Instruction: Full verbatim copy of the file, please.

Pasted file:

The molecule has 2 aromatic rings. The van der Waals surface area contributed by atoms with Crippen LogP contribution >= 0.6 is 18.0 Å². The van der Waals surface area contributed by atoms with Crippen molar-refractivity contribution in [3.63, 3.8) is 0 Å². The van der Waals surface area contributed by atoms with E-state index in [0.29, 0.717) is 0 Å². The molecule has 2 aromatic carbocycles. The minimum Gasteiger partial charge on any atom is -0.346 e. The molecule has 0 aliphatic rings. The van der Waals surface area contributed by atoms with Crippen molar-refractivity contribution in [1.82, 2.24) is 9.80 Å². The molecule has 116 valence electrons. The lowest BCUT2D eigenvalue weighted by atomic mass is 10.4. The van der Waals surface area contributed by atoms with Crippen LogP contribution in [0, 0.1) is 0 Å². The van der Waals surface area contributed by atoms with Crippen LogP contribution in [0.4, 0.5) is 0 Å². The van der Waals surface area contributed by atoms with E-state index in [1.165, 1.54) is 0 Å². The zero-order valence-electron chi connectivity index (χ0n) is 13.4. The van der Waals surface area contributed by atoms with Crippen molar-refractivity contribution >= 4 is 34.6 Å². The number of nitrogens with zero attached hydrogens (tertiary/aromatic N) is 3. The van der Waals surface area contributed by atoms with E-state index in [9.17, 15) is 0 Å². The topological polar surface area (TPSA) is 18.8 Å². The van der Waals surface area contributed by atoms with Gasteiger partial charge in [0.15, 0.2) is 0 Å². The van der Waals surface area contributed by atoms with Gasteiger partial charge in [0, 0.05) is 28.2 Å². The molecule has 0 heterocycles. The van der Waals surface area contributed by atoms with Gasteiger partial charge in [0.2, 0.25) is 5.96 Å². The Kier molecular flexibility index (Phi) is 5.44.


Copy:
The molecule has 2 aromatic rings. The van der Waals surface area contributed by atoms with Crippen LogP contribution >= 0.6 is 18.0 Å². The van der Waals surface area contributed by atoms with Crippen molar-refractivity contribution in [3.63, 3.8) is 0 Å². The van der Waals surface area contributed by atoms with E-state index in [0.29, 0.717) is 0 Å². The molecule has 2 aromatic carbocycles. The minimum Gasteiger partial charge on any atom is -0.346 e. The molecule has 0 aliphatic rings. The van der Waals surface area contributed by atoms with Crippen molar-refractivity contribution in [1.82, 2.24) is 9.80 Å². The molecule has 116 valence electrons. The lowest BCUT2D eigenvalue weighted by atomic mass is 10.4. The van der Waals surface area contributed by atoms with Crippen LogP contribution in [0, 0.1) is 0 Å². The van der Waals surface area contributed by atoms with Crippen LogP contribution in [0.4, 0.5) is 0 Å². The van der Waals surface area contributed by atoms with E-state index in [1.165, 1.54) is 0 Å². The zero-order valence-electron chi connectivity index (χ0n) is 13.4. The van der Waals surface area contributed by atoms with Crippen molar-refractivity contribution >= 4 is 34.6 Å². The number of nitrogens with zero attached hydrogens (tertiary/aromatic N) is 3. The van der Waals surface area contributed by atoms with E-state index in [9.17, 15) is 0 Å². The topological polar surface area (TPSA) is 18.8 Å². The van der Waals surface area contributed by atoms with Gasteiger partial charge in [0.15, 0.2) is 0 Å². The van der Waals surface area contributed by atoms with Gasteiger partial charge in [0, 0.05) is 28.2 Å². The molecule has 0 heterocycles. The van der Waals surface area contributed by atoms with Gasteiger partial charge in [0.2, 0.25) is 5.96 Å². The Kier molecular flexibility index (Phi) is 5.44.